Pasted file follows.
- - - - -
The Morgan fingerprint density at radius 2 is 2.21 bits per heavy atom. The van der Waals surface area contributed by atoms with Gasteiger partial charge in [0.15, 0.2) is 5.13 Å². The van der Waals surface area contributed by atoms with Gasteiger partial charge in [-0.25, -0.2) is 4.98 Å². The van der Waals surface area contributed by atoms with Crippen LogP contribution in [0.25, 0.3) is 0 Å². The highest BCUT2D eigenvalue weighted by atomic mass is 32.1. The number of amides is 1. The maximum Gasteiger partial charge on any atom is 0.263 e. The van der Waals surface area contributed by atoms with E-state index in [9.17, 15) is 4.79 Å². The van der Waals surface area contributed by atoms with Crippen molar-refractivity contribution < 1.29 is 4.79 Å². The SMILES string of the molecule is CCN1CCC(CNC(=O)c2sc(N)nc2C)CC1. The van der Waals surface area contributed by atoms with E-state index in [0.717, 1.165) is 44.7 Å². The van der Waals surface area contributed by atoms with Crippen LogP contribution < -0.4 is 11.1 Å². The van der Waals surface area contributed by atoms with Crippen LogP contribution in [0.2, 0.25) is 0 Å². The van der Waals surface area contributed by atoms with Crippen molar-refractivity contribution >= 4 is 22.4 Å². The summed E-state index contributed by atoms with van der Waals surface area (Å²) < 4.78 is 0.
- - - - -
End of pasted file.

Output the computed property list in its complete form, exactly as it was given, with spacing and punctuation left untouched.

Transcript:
The Morgan fingerprint density at radius 2 is 2.21 bits per heavy atom. The van der Waals surface area contributed by atoms with Gasteiger partial charge in [0.15, 0.2) is 5.13 Å². The van der Waals surface area contributed by atoms with Gasteiger partial charge in [-0.25, -0.2) is 4.98 Å². The van der Waals surface area contributed by atoms with Crippen LogP contribution in [0.25, 0.3) is 0 Å². The highest BCUT2D eigenvalue weighted by atomic mass is 32.1. The number of amides is 1. The maximum Gasteiger partial charge on any atom is 0.263 e. The van der Waals surface area contributed by atoms with E-state index in [9.17, 15) is 4.79 Å². The van der Waals surface area contributed by atoms with Crippen molar-refractivity contribution < 1.29 is 4.79 Å². The SMILES string of the molecule is CCN1CCC(CNC(=O)c2sc(N)nc2C)CC1. The van der Waals surface area contributed by atoms with E-state index in [0.717, 1.165) is 44.7 Å². The van der Waals surface area contributed by atoms with Crippen LogP contribution < -0.4 is 11.1 Å². The van der Waals surface area contributed by atoms with Crippen LogP contribution in [0.2, 0.25) is 0 Å². The van der Waals surface area contributed by atoms with Crippen molar-refractivity contribution >= 4 is 22.4 Å². The summed E-state index contributed by atoms with van der Waals surface area (Å²) < 4.78 is 0.